The house is hypersensitive to who can pass its threshold, further indicating that it is obsessed with having control over its environment. It shuts out nature, which is embodied by the foxes, cats, and birds mentioned in passing. It is a wonder that these animals have survived a nuclear attack. Their presence suggests that nature remains strong through all adversity. By contrast, the house continues “senselessly, uselessly” after its inhabitants disappear.
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At noon, a dog whines at the front door. The house door recognizes the dog and allows it inside. The dog was “once huge and fleshy, but now gone to bone and covered in sores.” It tracks in mud.
This scene is an allusion to a famous epic poem, The Odyssey. When the Greek hero, Odysseus, finally returns to his home island of Ithaca after years of war, travel, and shipwreck, his dog, Argos, recognizes him. In that story, Argos perks up his ears and wags his tail. Now the tables are turned—a dog comes home after roaming—and the reader has the chance to observe what kind of welcome the house will offer.
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The robot mice return to clean up after the dog, “angry at the inconvenience.” They always appear at the hint of any “offending dust, hair, or paper,” which they grab in their jaws and take back to the burrows. These lead down tubes to the cellar, where “the sighing vent of an incinerator” sits like “evil Baal in a dark corner.”
The robot mice give the dog a cruel welcome. Even though the dog has sores on its body (see above) and hardly any flesh on its bones, the house does not express sympathy. Instead, the robot mice are irritated at having to clean up. By referring to the incinerator as an “evil Baal,” Bradbury uses another ancient allusion to a pagan god to indicate that the house has a sinister purpose.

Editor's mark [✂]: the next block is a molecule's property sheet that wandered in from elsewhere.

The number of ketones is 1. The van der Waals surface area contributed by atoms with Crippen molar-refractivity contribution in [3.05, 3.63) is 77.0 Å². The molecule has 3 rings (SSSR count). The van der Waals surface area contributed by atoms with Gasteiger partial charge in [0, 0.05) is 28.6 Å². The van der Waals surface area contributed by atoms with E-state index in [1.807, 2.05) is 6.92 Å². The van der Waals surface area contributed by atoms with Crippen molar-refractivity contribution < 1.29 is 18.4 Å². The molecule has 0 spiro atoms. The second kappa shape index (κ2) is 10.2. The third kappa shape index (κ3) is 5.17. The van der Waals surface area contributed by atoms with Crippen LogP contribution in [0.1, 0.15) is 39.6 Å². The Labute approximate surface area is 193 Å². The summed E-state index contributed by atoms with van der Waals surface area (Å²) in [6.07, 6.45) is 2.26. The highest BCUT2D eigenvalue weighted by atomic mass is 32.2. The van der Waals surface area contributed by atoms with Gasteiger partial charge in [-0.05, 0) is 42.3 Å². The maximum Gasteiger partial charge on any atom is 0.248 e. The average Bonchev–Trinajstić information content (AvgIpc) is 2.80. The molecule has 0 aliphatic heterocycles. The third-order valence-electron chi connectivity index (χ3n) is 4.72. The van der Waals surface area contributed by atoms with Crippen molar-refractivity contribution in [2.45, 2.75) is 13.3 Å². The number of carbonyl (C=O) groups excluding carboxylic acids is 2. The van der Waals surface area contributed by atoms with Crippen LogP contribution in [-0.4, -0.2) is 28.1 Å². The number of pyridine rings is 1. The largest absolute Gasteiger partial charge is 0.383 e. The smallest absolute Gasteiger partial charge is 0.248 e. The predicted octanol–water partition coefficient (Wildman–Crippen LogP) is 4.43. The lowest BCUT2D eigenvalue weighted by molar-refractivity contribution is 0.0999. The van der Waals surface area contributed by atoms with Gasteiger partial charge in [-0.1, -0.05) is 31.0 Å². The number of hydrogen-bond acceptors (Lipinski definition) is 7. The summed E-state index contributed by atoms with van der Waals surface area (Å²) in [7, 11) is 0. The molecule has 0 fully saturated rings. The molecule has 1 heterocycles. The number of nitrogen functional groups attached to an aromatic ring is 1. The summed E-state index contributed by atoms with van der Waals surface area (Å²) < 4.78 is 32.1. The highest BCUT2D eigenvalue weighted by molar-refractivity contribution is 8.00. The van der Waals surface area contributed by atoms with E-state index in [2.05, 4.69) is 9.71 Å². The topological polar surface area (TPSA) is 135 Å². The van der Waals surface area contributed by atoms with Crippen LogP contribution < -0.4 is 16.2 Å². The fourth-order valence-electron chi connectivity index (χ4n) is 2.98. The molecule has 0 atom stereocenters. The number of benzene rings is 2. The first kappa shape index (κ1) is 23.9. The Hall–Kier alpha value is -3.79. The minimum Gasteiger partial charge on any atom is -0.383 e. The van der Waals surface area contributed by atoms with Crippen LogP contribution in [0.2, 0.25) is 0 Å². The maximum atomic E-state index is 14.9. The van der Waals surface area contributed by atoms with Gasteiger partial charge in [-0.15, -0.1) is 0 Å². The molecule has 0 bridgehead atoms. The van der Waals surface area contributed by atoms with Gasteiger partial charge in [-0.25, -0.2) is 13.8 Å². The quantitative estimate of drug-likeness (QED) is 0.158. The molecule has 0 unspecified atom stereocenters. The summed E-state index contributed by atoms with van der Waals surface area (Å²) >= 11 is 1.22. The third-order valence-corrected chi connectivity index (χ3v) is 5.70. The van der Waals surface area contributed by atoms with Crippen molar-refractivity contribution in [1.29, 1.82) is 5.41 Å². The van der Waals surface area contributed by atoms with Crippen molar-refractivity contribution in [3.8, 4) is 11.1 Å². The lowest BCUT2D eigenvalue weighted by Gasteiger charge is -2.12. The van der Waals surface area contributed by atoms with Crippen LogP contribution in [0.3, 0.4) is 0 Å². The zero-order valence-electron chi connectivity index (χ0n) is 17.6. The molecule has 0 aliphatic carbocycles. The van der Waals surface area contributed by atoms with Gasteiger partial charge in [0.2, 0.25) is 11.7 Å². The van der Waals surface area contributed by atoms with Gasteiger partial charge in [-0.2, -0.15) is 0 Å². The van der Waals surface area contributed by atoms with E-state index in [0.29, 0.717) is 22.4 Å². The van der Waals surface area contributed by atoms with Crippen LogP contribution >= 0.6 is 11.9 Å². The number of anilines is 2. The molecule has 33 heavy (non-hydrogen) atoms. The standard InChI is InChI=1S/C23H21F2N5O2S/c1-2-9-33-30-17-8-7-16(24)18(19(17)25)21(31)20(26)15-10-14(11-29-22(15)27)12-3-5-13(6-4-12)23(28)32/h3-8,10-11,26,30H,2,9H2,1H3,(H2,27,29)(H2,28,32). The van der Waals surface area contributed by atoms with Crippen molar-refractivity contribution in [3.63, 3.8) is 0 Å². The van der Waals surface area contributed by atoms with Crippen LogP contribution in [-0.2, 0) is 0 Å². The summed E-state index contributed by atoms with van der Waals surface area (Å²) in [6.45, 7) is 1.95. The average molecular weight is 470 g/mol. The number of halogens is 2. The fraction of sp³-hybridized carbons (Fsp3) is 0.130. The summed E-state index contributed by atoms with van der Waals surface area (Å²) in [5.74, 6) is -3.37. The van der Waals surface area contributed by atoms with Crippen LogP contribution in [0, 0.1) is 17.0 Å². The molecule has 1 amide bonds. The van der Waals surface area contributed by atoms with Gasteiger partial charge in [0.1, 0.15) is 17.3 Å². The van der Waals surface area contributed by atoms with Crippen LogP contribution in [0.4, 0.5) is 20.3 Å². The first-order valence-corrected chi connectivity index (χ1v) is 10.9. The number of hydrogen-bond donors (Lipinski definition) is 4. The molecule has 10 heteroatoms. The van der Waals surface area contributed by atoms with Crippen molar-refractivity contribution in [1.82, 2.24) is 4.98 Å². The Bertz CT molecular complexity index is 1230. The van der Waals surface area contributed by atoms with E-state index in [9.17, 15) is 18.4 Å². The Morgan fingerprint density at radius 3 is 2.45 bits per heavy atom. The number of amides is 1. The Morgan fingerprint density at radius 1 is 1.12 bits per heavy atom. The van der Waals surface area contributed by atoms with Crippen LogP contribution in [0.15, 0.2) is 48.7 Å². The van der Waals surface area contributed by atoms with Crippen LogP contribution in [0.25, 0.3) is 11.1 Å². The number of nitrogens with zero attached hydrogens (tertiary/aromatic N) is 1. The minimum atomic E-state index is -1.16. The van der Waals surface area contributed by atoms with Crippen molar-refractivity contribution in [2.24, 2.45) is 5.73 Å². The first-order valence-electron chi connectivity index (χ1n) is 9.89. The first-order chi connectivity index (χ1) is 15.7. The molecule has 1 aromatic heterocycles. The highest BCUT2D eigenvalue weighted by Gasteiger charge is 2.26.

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The dog runs up the stairs “hysterically yelping” until it realizes, “as the house realized,” that no one is home. The dog treks back to the kitchen and paws the door. The stove starts preparing pancakes with maple syrup and the scent wafts through the house. The dog smells this and starts frothing at the mouth. It then runs around in circles, “biting at its tail,” and falls down dead. Its corpse remains on the floor for an hour.
This passage begins with a bombshell—the house knows that its residents are absent. This information prompts all kinds of questions, including why the house chooses to operate without residents. While the house seems indifferent, the dog grieves this loss, wandering around the house with a broken heart. The house does not show any sadness—in fact, it cooks the pancakes that send the dog into a lethal frenzy. Based on this action, the reader suspects that the house may have the capacity to do evil.